Wednesday, June 18, 2008

Meeting Arok

I am in Colorado, and today I met a wonderful young man named Arok.
Arok is Sudanese and comes from the same village as our Sudanese brother John. Today Arok and I met and I heard his heart for getting the children from his villlage to school. It seems that several months ago John and Arok got together and divided up the list of 60 kids, these are real lives, not just names, and decided that they would do what they could to get 30 kids each to boarding school.

Arok is an amazing young man.

He is 27 and in his lifetime he has seen his village burned down, his relatives killed, he has walked across to Sudan to Ethiopia, facing starvation and crocadiles and even lions, as they treked to a refugee camp. They were able to stay in Ethiopia for about 2 years before Civil War broke out in Ethiopia and the Lost Boys of Sudan were told to leave. They treked again. This time it took 6 months to go a two day journey by car. It took this long because it was the rainy season and they had to wait for the flooded rivers to subside before they could cross them.

They finally got to Kenya where they entered the Kakuma Refugee Camp. This camp was shelter but little else. He said it was such desert that it lacked trees and often water. The nearby villagers often came and killed them in the night. They were always hungry because they were only given one meal a day. They received a substandard education because they didn't have educators.

The world forgot about them, until one day the US opened it's borders. Approximately 3,000 Lost Boys came to the US until 9/11 happened and we closed our borders again. Arok was one of the blessed ones that came to the US, was sent to Colorado, and worked his way through school until he recently graduated from Colorado University with a degree in Economics.

Arok gets it.

He understands that he is to get educated so that he can become part of the solution to Sudan. He dreams of going back and helping educate his people. But, in the meantime, he showed me pictures of 15 children who are currently in school, but have no money to go back to the next term in September.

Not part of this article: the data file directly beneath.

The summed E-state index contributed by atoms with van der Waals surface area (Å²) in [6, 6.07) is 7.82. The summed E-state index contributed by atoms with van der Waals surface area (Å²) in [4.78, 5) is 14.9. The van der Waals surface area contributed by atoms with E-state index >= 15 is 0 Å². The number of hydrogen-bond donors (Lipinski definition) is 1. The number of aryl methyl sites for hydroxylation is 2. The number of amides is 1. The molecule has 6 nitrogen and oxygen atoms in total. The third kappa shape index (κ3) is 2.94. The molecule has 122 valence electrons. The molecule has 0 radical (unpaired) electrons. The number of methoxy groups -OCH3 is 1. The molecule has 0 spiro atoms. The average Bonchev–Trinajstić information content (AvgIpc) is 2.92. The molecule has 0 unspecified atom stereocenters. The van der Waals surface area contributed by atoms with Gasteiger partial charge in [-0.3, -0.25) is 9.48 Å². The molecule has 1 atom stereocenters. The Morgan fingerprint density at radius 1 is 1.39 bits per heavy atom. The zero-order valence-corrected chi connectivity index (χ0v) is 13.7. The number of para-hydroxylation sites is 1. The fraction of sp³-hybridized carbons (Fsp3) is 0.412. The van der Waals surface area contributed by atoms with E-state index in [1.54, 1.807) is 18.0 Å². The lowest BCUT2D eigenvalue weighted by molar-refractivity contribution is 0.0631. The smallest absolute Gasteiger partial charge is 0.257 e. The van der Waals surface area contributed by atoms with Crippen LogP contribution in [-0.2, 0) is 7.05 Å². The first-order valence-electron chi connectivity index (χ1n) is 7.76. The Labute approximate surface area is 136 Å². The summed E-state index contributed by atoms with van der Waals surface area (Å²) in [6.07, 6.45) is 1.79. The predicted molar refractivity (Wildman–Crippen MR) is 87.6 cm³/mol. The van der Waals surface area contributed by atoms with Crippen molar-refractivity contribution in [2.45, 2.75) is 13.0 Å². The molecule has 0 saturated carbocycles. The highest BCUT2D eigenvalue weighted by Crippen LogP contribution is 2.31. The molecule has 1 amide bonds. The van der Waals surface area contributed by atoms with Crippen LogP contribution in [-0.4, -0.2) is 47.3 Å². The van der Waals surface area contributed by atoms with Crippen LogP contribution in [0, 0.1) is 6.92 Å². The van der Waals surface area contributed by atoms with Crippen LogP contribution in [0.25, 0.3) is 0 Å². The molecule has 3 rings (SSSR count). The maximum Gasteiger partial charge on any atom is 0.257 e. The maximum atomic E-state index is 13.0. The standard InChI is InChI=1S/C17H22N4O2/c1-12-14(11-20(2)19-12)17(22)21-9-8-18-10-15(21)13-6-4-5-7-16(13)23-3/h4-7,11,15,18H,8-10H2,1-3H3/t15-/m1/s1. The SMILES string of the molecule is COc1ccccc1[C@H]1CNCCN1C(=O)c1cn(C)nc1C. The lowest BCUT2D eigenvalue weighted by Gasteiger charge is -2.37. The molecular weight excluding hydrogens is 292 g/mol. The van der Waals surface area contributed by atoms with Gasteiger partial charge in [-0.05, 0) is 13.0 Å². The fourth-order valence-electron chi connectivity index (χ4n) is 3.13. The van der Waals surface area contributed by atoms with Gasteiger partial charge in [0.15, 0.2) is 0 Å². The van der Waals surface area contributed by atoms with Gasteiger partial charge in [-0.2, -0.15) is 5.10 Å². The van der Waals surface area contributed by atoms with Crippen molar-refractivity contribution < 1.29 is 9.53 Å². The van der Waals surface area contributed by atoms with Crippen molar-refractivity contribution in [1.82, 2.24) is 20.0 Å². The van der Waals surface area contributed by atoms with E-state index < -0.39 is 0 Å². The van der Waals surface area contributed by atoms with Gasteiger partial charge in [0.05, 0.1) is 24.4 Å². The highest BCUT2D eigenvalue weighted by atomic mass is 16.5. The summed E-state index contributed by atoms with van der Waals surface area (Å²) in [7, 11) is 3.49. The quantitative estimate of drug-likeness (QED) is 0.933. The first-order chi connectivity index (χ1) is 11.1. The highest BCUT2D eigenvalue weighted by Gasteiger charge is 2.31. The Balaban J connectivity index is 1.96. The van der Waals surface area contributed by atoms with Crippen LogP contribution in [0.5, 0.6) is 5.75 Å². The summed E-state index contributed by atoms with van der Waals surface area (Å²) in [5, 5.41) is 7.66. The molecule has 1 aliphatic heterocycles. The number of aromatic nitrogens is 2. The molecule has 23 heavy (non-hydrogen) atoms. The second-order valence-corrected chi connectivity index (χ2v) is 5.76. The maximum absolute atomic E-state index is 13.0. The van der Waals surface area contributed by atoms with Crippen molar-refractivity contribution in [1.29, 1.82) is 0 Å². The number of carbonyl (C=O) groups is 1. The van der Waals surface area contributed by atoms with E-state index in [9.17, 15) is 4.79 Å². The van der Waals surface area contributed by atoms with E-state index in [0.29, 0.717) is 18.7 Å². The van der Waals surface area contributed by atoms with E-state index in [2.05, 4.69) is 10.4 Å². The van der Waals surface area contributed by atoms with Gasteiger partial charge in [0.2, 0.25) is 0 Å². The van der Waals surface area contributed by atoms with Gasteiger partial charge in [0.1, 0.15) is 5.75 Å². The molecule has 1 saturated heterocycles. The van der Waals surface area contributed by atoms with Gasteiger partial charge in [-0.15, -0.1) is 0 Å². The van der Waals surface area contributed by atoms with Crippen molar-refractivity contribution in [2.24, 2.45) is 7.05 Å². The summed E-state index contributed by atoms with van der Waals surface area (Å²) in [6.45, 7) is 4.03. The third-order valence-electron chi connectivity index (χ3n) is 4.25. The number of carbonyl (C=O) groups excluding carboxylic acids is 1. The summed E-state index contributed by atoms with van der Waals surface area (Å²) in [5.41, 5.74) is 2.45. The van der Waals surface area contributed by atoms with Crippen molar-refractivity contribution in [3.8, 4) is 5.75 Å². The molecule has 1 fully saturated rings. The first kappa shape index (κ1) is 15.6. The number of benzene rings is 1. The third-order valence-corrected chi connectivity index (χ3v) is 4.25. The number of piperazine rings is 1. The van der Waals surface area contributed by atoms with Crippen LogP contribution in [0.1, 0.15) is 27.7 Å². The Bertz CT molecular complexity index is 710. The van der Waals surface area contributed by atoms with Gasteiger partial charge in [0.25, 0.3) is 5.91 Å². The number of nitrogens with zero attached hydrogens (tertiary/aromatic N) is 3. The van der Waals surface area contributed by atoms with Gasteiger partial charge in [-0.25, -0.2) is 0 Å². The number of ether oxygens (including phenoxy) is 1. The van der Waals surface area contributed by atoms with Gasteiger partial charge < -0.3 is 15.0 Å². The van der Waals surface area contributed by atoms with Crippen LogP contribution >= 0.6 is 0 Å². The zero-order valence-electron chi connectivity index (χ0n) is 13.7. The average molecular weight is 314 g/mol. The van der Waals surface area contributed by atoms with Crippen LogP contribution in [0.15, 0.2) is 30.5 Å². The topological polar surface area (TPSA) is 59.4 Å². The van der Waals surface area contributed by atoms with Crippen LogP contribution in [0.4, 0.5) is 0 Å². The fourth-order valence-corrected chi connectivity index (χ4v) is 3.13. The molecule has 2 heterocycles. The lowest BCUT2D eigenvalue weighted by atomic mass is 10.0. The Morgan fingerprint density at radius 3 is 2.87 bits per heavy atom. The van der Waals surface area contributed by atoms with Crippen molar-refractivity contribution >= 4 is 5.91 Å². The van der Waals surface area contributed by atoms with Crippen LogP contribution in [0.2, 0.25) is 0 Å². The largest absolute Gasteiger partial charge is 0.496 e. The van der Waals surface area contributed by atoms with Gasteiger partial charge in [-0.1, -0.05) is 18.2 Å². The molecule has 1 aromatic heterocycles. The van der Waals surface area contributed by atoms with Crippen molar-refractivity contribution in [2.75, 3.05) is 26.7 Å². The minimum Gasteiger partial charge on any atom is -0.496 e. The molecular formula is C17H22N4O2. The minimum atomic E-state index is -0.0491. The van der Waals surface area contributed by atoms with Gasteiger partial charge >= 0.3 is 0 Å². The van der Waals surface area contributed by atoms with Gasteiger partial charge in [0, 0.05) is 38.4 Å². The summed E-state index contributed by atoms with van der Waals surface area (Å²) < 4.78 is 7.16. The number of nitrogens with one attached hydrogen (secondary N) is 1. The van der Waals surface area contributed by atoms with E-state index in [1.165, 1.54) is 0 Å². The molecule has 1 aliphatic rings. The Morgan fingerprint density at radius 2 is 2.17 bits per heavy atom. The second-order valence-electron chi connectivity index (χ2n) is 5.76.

I saw the heaviness of his heart and I ache. I saw the desire to do anything he could to help get the message across that there is a sense of urgency. Without a chance to go to boarding school, eventually these kids will have to go back to Sudan and face the familiar dangers again: extreme poverty, a hostile government and army, and the open enemy of war. They will exist, but the cycle of poverty will continue to move from generation to generation.

This is my dream.

My dream is to see all 60 kids in boarding school and more. I dream of this Missio just being one of the areas that we focus on because each missional community will have their opportunity to see wholistic transformation come forth in their area of focus and passion.

Our intentional decision to make sacrifices of buiding and staff make it possible for the funds to be freed up to change a life; one life at a time. Right now we have 13 kids (photo above) who have sponsors who are making it possible for them to go to boarding school where they can be safe, fed and able to learn. Arok has 15 more kids that we need to find sponsors for so that next term, they can put their uniforms back on to return to school.

I know that one person can change a life, and it is my dream that out of these 60 kids, we can see not one life changed, but the entire nation of Sudan. Oh, God of Mercy, let it be so.

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